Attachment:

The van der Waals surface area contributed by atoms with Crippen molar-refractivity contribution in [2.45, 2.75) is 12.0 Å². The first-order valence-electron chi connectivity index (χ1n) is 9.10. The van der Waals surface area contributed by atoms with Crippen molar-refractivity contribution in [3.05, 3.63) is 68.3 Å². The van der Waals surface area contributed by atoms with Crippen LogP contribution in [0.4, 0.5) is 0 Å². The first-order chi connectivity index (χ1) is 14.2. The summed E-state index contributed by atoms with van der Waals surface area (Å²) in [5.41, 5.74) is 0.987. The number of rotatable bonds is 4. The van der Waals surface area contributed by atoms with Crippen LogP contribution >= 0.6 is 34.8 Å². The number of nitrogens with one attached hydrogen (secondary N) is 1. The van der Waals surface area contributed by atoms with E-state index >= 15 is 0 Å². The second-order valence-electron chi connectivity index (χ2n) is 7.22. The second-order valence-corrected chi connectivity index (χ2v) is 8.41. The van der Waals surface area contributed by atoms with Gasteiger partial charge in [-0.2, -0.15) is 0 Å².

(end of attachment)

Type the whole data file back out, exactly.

The van der Waals surface area contributed by atoms with Crippen molar-refractivity contribution in [2.45, 2.75) is 12.0 Å². The first-order valence-electron chi connectivity index (χ1n) is 9.10. The van der Waals surface area contributed by atoms with Crippen molar-refractivity contribution in [3.05, 3.63) is 68.3 Å². The van der Waals surface area contributed by atoms with Crippen LogP contribution in [0.4, 0.5) is 0 Å². The first-order chi connectivity index (χ1) is 14.2. The summed E-state index contributed by atoms with van der Waals surface area (Å²) in [5.41, 5.74) is 0.987. The number of rotatable bonds is 4. The van der Waals surface area contributed by atoms with Crippen LogP contribution >= 0.6 is 34.8 Å². The number of nitrogens with one attached hydrogen (secondary N) is 1. The van der Waals surface area contributed by atoms with E-state index >= 15 is 0 Å². The second-order valence-electron chi connectivity index (χ2n) is 7.22. The second-order valence-corrected chi connectivity index (χ2v) is 8.41. The van der Waals surface area contributed by atoms with Gasteiger partial charge in [-0.2, -0.15) is 0 Å².